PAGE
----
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Yearly White House Egg Roll Celebrates Easter

The yearly White House Egg Roll celebrates Easter.  Today, the Easter Egg Roll has grown from a few local children rolling eggs on the White House lawn to the largest event held at the White House.  Tickets are open to everyone through a lottery system.

Today, the Easter Egg Roll has grown from a few local children rolling eggs on the White House lawn to become the largest event held at the White House

The White House Egg Roll has been an Easter tradition since the 1870s. Originally it was an Easter Monday custom peculiar to Washington City. Evolving in the post-Civil War years, the festival of egg games took place on the rolling terraces surrounding the United States Capitol.

The gatherings were “very democratic” and mixed without regards to race, color, and “previous conditions of servitude.” Childhood knew no social barriers. The scenes were so fresh it was difficult to imagine that Washington had been one of the principal slave markets in the nation.

President Lincoln Embraced the Egg Games

Unofficially, children had been rolling eggs at the White House since Abraham Lincoln’s children enjoyed the games.

As Easter of 1865 approached, the surrender at Appomattox on April 9th formally ended the Civil War. The resulting celebration with a Grand Illumination of the Capitol was held on Thursday evening, April 13.

Within twenty-four hours, the euphoric mood dimmed as word spread that Abraham Lincoln had been shot while attending the theater on the evening of Good Friday.

News of the President’s death that Saturday was shocking as the pre-planned edition of The Evening Star featured an article on the meaning of Easter with local children trading colored eggs.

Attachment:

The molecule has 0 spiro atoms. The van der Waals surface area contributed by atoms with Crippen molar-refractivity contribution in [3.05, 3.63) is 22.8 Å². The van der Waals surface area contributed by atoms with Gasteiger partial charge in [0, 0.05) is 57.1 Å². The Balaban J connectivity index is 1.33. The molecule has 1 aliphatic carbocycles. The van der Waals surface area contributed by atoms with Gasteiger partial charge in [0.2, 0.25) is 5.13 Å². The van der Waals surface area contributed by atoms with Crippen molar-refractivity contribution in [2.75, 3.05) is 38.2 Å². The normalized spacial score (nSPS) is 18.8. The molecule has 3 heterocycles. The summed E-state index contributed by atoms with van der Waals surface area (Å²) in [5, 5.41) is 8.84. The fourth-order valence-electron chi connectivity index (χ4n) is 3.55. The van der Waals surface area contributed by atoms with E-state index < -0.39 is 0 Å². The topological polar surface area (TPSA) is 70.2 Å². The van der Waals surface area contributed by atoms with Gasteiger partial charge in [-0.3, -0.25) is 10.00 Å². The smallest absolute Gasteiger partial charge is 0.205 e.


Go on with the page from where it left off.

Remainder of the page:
Easter Monday

Easter Monday had accomplished what no war could do. According to The San Francisco Call, April 10, 1898:

“All sorts and conditions of children find their way to the president’s grounds to enjoy Easter Monday. Some of the children are beautifully dressed in silks and laces and have French nurses to watch over them and carry their eggs for them, while other little ones are dressed in very shabby garments with elbows out and toes peeping from their little shoes.”

The exact details of how the festivities ended up at the White House are not known. However, President Rutherford B. Hayes (1877-1881) was the first President to officially allow the egg roll to take place on White House grounds.

By the late 1800s such games as “Egg Picking,” “Egg Ball,” “Toss and Catch,” and “Egg Croquet” had become popular Easter Monday egg games.

On Monday, April 6th, 2015, the First Family will host the 137th annual White House Easter Egg Roll. More than 35,000 people will gather on the South Lawn to join in the celebrations.
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